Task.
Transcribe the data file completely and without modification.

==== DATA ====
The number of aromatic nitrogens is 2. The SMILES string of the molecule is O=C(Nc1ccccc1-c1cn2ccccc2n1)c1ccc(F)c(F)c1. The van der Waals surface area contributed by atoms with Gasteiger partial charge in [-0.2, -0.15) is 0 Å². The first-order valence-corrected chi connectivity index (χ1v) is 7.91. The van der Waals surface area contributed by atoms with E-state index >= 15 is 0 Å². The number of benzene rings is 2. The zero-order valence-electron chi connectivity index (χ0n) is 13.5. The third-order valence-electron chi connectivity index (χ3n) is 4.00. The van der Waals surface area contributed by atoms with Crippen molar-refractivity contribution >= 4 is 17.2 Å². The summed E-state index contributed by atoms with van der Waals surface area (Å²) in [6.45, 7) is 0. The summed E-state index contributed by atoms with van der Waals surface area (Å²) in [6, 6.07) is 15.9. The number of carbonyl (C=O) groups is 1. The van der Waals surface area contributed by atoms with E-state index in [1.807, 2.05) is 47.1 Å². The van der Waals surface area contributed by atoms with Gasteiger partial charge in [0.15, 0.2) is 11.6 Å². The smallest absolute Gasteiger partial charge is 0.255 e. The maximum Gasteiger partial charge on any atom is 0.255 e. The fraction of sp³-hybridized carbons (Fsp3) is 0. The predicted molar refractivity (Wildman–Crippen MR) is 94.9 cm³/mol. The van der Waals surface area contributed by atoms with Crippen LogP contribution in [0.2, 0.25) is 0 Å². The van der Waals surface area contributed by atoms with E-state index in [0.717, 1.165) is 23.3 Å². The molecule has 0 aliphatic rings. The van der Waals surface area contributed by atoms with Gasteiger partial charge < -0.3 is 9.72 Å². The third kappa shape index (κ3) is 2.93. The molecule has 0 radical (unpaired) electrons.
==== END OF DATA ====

The number of aromatic nitrogens is 2. The SMILES string of the molecule is O=C(Nc1ccccc1-c1cn2ccccc2n1)c1ccc(F)c(F)c1. The van der Waals surface area contributed by atoms with Gasteiger partial charge in [-0.2, -0.15) is 0 Å². The first-order valence-corrected chi connectivity index (χ1v) is 7.91. The van der Waals surface area contributed by atoms with E-state index >= 15 is 0 Å². The number of benzene rings is 2. The zero-order valence-electron chi connectivity index (χ0n) is 13.5. The third-order valence-electron chi connectivity index (χ3n) is 4.00. The van der Waals surface area contributed by atoms with Crippen molar-refractivity contribution >= 4 is 17.2 Å². The summed E-state index contributed by atoms with van der Waals surface area (Å²) in [6.45, 7) is 0. The summed E-state index contributed by atoms with van der Waals surface area (Å²) in [6, 6.07) is 15.9. The number of carbonyl (C=O) groups is 1. The van der Waals surface area contributed by atoms with E-state index in [1.807, 2.05) is 47.1 Å². The van der Waals surface area contributed by atoms with Gasteiger partial charge in [0.15, 0.2) is 11.6 Å². The smallest absolute Gasteiger partial charge is 0.255 e. The maximum Gasteiger partial charge on any atom is 0.255 e. The fraction of sp³-hybridized carbons (Fsp3) is 0. The predicted molar refractivity (Wildman–Crippen MR) is 94.9 cm³/mol. The van der Waals surface area contributed by atoms with Crippen LogP contribution in [0.2, 0.25) is 0 Å². The van der Waals surface area contributed by atoms with E-state index in [0.717, 1.165) is 23.3 Å². The molecule has 0 aliphatic rings. The van der Waals surface area contributed by atoms with Gasteiger partial charge < -0.3 is 9.72 Å². The third kappa shape index (κ3) is 2.93. The molecule has 0 radical (unpaired) electrons.